(photo credit: flickr)
So, you have artwork or a diploma, photo, or document that you want to frame and protect from airborne pollutants? The type of “glazing” you choose for your picture frame glass will depend on your budget, the items you are framing, and where you are hanging your pieces. Do you want a glossy shine or maximum clarity so that something in the art stands out? Or, maybe you’ll choose glass that doesn’t easily reflect light for a more muted look.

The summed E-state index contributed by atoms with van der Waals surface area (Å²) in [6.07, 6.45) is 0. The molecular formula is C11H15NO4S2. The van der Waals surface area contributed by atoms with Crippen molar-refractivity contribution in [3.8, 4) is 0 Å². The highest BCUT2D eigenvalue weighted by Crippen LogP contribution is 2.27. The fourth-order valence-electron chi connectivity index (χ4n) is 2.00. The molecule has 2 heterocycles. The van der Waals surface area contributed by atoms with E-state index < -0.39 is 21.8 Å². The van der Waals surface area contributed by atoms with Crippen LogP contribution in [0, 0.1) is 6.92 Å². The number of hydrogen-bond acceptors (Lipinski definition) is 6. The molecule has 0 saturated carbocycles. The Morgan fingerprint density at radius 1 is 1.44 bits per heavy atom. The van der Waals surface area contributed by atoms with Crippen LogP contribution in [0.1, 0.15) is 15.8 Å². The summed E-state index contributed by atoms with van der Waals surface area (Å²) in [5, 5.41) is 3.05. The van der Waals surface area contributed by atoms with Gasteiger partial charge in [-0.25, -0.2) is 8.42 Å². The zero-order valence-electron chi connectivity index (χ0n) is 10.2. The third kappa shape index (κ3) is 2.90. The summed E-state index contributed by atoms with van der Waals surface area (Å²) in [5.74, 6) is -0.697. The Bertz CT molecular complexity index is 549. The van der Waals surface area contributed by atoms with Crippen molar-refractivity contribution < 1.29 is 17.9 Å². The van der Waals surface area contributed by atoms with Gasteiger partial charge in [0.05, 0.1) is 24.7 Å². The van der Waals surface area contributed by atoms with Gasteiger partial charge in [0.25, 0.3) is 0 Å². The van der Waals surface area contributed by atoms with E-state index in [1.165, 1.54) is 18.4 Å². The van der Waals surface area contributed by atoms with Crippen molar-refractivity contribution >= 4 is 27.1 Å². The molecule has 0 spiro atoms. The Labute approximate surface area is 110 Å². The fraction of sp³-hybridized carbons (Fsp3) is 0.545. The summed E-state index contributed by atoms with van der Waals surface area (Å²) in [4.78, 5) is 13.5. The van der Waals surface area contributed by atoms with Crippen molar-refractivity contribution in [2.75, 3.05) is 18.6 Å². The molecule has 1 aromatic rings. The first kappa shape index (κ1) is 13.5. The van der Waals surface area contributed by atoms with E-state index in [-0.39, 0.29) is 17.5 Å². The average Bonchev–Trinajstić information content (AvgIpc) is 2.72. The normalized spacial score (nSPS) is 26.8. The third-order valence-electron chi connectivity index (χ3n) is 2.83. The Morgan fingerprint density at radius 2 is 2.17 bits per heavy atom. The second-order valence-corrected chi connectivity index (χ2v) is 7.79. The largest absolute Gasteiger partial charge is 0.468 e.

“Glazing” refers to the coating on picture frame glass or acrylic (Plexiglass) and the protection it provides to the contents. There are a number of glazing options. The most common glazing is regular picture glass, but there’s also non-glare glass, acrylic glazing, and a range of conservation or museum-quality glazing choices.
Regular picture glass is strong, not easily scratched, and the most popular and inexpensive option. It protects the art fairly well and has approximately 45% UV protection. Regular glass is also easy to clean with standard glass cleaner, although we do recommend using an ammonia-free brand. On the downside, regular glass is brittle, heavy, and doesn’t contain any anti-reflective properties.